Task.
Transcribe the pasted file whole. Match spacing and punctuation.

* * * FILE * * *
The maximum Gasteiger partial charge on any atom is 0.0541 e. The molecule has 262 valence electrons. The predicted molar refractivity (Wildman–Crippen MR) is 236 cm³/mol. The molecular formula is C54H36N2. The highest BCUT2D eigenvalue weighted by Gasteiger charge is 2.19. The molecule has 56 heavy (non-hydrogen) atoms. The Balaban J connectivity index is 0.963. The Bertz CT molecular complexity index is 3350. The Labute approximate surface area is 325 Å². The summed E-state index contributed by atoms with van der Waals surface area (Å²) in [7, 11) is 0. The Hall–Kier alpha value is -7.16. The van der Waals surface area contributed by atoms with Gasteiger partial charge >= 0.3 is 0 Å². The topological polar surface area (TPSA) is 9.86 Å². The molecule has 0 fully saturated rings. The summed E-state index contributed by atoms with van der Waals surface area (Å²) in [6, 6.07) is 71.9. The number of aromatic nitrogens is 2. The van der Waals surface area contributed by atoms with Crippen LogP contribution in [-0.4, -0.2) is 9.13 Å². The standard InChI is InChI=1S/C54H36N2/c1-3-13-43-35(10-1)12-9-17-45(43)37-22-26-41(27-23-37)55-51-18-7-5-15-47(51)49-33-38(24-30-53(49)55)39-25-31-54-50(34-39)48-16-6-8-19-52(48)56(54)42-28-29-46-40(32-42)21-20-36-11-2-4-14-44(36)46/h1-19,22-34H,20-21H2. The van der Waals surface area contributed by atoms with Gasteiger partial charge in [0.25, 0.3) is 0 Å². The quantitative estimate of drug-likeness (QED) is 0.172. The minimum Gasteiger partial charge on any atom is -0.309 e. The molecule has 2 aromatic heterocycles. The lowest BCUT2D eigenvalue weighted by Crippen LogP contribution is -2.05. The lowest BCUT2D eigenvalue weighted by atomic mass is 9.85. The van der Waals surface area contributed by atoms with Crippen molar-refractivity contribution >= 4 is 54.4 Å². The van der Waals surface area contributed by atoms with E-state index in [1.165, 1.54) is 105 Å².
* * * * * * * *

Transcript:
The maximum Gasteiger partial charge on any atom is 0.0541 e. The molecule has 262 valence electrons. The predicted molar refractivity (Wildman–Crippen MR) is 236 cm³/mol. The molecular formula is C54H36N2. The highest BCUT2D eigenvalue weighted by Gasteiger charge is 2.19. The molecule has 56 heavy (non-hydrogen) atoms. The Balaban J connectivity index is 0.963. The Bertz CT molecular complexity index is 3350. The Labute approximate surface area is 325 Å². The summed E-state index contributed by atoms with van der Waals surface area (Å²) in [7, 11) is 0. The Hall–Kier alpha value is -7.16. The van der Waals surface area contributed by atoms with Gasteiger partial charge >= 0.3 is 0 Å². The topological polar surface area (TPSA) is 9.86 Å². The molecule has 0 fully saturated rings. The summed E-state index contributed by atoms with van der Waals surface area (Å²) in [6, 6.07) is 71.9. The number of aromatic nitrogens is 2. The van der Waals surface area contributed by atoms with Crippen LogP contribution in [-0.4, -0.2) is 9.13 Å². The standard InChI is InChI=1S/C54H36N2/c1-3-13-43-35(10-1)12-9-17-45(43)37-22-26-41(27-23-37)55-51-18-7-5-15-47(51)49-33-38(24-30-53(49)55)39-25-31-54-50(34-39)48-16-6-8-19-52(48)56(54)42-28-29-46-40(32-42)21-20-36-11-2-4-14-44(36)46/h1-19,22-34H,20-21H2. The van der Waals surface area contributed by atoms with Gasteiger partial charge in [0.25, 0.3) is 0 Å². The quantitative estimate of drug-likeness (QED) is 0.172. The minimum Gasteiger partial charge on any atom is -0.309 e. The molecule has 2 aromatic heterocycles. The lowest BCUT2D eigenvalue weighted by Crippen LogP contribution is -2.05. The lowest BCUT2D eigenvalue weighted by atomic mass is 9.85. The van der Waals surface area contributed by atoms with Crippen molar-refractivity contribution >= 4 is 54.4 Å². The van der Waals surface area contributed by atoms with E-state index in [1.165, 1.54) is 105 Å².